Some artists have this tendency to experience all. They want to dare beyond normality, beyond the ordinary. The use of any kind of drug as mental trip (or, in a deeper sense, as consciousness expansion) has been a research path that many philosophers, artists, writers etc. have tried, from Baudelaire to Sartre to many others, from various past theories and experiences – lived for example by American 68 counter-cultural figures such as Timothy Leary, Carlos Castaneda, Ken Kesey – until today.
Hey! Mr. Tambourine Man
Play a song for me …
Take me on a trip upon
Your magic swirlin’ ship,
My senses have been stripped…
Bob Dylan was probably here referring to his experiences with LSD.
Many years ago an American experimental theatre actress (of Italian origin) was living in a small apartment here in Trastevere (from Latin Trans Tiberim = beyond the Tiber river). This was at a time when this rione had just started to be trendy (enjoy some Trastevere pictures).
In any case one night, on a tiny terrace overlooking Rome’s romantic roofs, while together with some friends we were eating a delicious Tuscan caciotta and were placidly sipping some good red wine, she suddenly got inspired and said that, if Shakespeare was so good at describing all the hues of the human soul, positive as well as negative, it was because he had actually lived them all, it couldn’t but be like that – she said – since what he wrote was actually so incredibly vivid and real– from the most dreadful horrors up to the joys of sublime love between youths.
Therefore an artist, in order to access some bits of greatness, had to behave in much the same way and experience life at a highest and even extreme degree.
She undeniably tried to follow this principle, and while her life was gradually falling apart, her acting on stage was amazingly gaining in intensity and strength, as if actually there were this sort of relationship between the experiencing-all type of lifestyle, on one hand (extreme sorrow, pure joy and less pure transgression,) and a greater intensity and power in acting, on the other hand.
(If you want to know more about those days, read this post)
Enjoy these Anna Magnani’s intense eyes, showing all the vigour and dignity a contemporary Roman woman can have. I will show you better pictures whenever I can. The American actress too had definitely a deepness of her own. She later moved on from that intemperate phase of her life and she now lives a happy and fruitful life back in her Chicago.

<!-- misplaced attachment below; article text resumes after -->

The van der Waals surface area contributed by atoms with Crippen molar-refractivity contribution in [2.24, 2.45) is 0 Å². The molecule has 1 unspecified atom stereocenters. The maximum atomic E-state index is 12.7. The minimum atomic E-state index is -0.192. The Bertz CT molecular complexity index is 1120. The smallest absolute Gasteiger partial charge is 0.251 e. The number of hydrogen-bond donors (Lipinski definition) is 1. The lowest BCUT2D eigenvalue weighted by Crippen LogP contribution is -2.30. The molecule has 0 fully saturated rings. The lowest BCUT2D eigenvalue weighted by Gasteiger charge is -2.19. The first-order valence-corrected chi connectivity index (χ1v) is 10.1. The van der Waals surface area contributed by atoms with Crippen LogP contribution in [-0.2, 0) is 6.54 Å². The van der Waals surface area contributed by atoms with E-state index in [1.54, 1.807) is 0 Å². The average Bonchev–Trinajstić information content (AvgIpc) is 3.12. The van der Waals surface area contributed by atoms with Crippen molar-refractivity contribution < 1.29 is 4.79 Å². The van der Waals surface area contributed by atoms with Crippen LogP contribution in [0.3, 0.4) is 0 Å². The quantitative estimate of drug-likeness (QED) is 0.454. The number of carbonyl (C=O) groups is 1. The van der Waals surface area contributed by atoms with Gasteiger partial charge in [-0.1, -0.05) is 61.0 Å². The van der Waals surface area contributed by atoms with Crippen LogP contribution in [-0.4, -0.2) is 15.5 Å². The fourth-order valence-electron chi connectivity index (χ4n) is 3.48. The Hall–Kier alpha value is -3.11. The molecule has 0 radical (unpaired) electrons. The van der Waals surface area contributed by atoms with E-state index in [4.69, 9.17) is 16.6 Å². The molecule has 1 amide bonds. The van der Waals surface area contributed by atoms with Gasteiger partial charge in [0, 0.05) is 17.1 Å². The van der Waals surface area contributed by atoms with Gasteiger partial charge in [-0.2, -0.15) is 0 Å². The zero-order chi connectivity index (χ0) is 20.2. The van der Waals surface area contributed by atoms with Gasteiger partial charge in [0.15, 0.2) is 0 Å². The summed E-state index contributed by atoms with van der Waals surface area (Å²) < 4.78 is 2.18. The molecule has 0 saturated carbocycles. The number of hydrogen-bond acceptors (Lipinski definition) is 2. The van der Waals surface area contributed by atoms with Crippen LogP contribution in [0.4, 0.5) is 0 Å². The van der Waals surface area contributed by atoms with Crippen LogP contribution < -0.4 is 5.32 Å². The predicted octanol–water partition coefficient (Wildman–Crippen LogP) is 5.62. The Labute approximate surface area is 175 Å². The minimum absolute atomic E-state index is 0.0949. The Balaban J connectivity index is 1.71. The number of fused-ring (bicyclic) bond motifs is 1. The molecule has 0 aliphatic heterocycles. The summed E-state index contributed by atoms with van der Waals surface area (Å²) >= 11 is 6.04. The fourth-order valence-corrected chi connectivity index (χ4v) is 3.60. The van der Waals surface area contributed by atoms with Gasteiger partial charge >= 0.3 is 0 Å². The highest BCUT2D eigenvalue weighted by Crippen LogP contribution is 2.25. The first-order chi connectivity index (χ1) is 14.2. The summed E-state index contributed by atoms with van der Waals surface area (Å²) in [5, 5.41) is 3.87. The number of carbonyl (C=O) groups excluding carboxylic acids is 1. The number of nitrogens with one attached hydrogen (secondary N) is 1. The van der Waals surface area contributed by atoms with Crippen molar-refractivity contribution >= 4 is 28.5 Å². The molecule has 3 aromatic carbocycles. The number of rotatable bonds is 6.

Let us digress and enjoy Anna verrà, a beautiful song sung and composed in honour of Anna Magnani by the Italian pop-blues musician Pino Daniele, from Naples, a city we will talk about soon since it is the Greek cousin of Rome: Naples, or Napoli, comes from Greek Νέα Πόλις, i. e. new town.
col suo modo di guardarci
noi che ci emozioniamo
ancora davanti al mare.
e sarà un giorno
pieno di sole …
col suo modo di rubarci
|Anna will come,
with her way
of looking deep
into our eyes …
We still so excited
by the sea …
Anna will come
in a day
the sun will fully shine …
Anna will come
with her way of seizing deep
into our souls…
Permanences. Rome has a special relationship with that Campania area. There was located Cumae, which founded Naples and which was the first Greek colony in the Italian mainland. In those Hellenic areas, lush with climate and fertility, and where later great Roman men like Cicero had their villas, Rome encountered the Greeks for the very first time, a fact that will greatly influence succeeding history. Talking of permanences, this relationship between the two cities is still alive today, based on empathy, common roots and a comprehension of two identities which are diverse though eternally attracting each other.
This song by Pino Daniele (from the album Mascalzone latino, if I’m not wrong) we love to imagine as a direct tribute from Νέα Πόλις to Rome. And Rome – we also love to imagine – honoured returns.
As for Anna Magnani and our mix of ancient and modern: